Through leadership access programs like Black@YouTube and YouTube Coffee Club (a group dedicated to supporting junior and mid-level women in technical roles), we’re continuing to expand our support for historically underrepresented groups in the tech industry. We also piloted new recruiting strategies to reach a broader pool of candidates. For example, we hosted a number of public events tailored to different audiences, including “An Inside Look at YouTube”—a discussion that featured Black Product Managers sharing how they’ve navigated their careers at YouTube.
Looking to next year, we’ll continue to make more progress in order to ensure YouTube is truly representative of all communities.
In the world
We spent nearly $1.5 billion with diverse suppliers, surpassing our 2021 goal.
Construction Partners Moody-Holder on site.
We want to help build an inclusive economy that works for everyone. This extends within our company, and accounts for the economic impact that we can have when we buy goods and services. That’s why we’re providing access, development, and investment in diverse-owned companies through our supplier diversity program.
While our supplier diversity efforts began nearly a decade ago, in the summer of 2020, we committed to do more. We ended 2021 surpassing our goal to spend $1 billion with diverse-owned suppliers by spending nearly $1.5 billion. In 2022, we aim to grow our spending with diverse suppliers to $2.5 billion while expanding our program beyond the U.S. to include suppliers from historically underrepresented groups around the world.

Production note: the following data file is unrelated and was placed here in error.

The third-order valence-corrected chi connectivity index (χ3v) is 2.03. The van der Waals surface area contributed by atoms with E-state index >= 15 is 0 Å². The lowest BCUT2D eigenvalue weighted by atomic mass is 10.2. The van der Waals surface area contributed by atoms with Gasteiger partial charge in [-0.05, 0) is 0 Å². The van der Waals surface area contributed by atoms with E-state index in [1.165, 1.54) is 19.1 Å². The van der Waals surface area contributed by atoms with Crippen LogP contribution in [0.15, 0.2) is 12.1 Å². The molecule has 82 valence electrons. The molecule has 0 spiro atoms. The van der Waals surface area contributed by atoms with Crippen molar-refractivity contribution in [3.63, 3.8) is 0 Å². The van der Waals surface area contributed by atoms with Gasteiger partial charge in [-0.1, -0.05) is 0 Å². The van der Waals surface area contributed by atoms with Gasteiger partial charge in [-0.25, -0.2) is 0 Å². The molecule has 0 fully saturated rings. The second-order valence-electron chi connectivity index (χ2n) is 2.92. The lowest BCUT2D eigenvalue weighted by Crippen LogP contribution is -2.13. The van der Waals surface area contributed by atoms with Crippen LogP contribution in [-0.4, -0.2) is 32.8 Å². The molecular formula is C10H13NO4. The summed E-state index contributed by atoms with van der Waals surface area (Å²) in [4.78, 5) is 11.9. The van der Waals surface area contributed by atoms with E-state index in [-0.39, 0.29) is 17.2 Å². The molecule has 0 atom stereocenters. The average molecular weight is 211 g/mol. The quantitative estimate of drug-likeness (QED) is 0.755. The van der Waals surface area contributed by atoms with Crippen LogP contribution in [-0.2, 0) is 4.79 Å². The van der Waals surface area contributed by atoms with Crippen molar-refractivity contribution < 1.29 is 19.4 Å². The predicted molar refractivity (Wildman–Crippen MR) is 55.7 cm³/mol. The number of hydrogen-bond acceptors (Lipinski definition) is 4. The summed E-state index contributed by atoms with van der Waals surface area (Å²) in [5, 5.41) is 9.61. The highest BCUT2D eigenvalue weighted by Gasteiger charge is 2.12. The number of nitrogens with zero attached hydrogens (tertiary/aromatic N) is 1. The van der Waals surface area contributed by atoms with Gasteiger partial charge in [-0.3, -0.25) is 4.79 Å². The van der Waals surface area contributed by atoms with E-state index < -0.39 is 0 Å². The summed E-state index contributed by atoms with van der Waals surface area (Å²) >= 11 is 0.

In the world
We invested in startups with founders from underrepresented communities around the world.
We’re helping transform Miami into a tech hub of the Americas.
We created the Latinx Founders Fund, with an initial $7 million commitment. The Latinx Founders Fund gives founders cash awards of up to $100,000 in non-dilutive funding. This kind of support helps founders retain ownership of their company and avoid debt. We’ve seen the profound impact that non-dilutive capital can have on a founder’s journey. Recipients also receive hands-on programming and support, including deep mentorship from Google technical and business experts, and membership in a vibrant community of fellow founders.
We’ve also expanded our Black Founders Fund globally, investing a total of $16 million in more than 200 founders across the U.S., Brazil, Europe and Africa. Black founders in Europe, the Middle East, and Africa received $63 million in “follow-on” funding after they participated in our Black Founders Fund, with 95% of participants reporting a positive impact on their startup’s ability to fundraise. Additionally, 81% of participants in this region reported a positive impact on revenue after receiving support from us, with $1.3 million total monthly recurring revenue reported across the cohort.
In the world
And we invested in LGBTQ+-run businesses.
We’re proud to support spaces where LGBTQ+ people feel safe—like Mina’s World, a community-centered trans and people of color-run café in West Philadelphia.
We launched a global resource hub for LGBTQ+ and LGBTQ+-friendly businesses to make it easier to access our free, inclusive growth tools. Additionally, Grow with Google helped LGBTQ+ small businesses in the U.S. learn how to use digital tools to drive business growth. We partnered with the National LGBT Chamber of Commerce (NGLCC), the “business voice of the LGBT community,” to provide their network of affiliate chambers with training curriculums and resources that help small businesses adapt, grow, and better serve their community. Together, we delivered more than 100 digital skills workshops.
“It’s not just about capital. It’s all the stuff we’ve gotten—from storytelling help to mentorship opportunities.”
Rudy Ellis, founder of Switchboard Live, received support from our Black Founders Fund.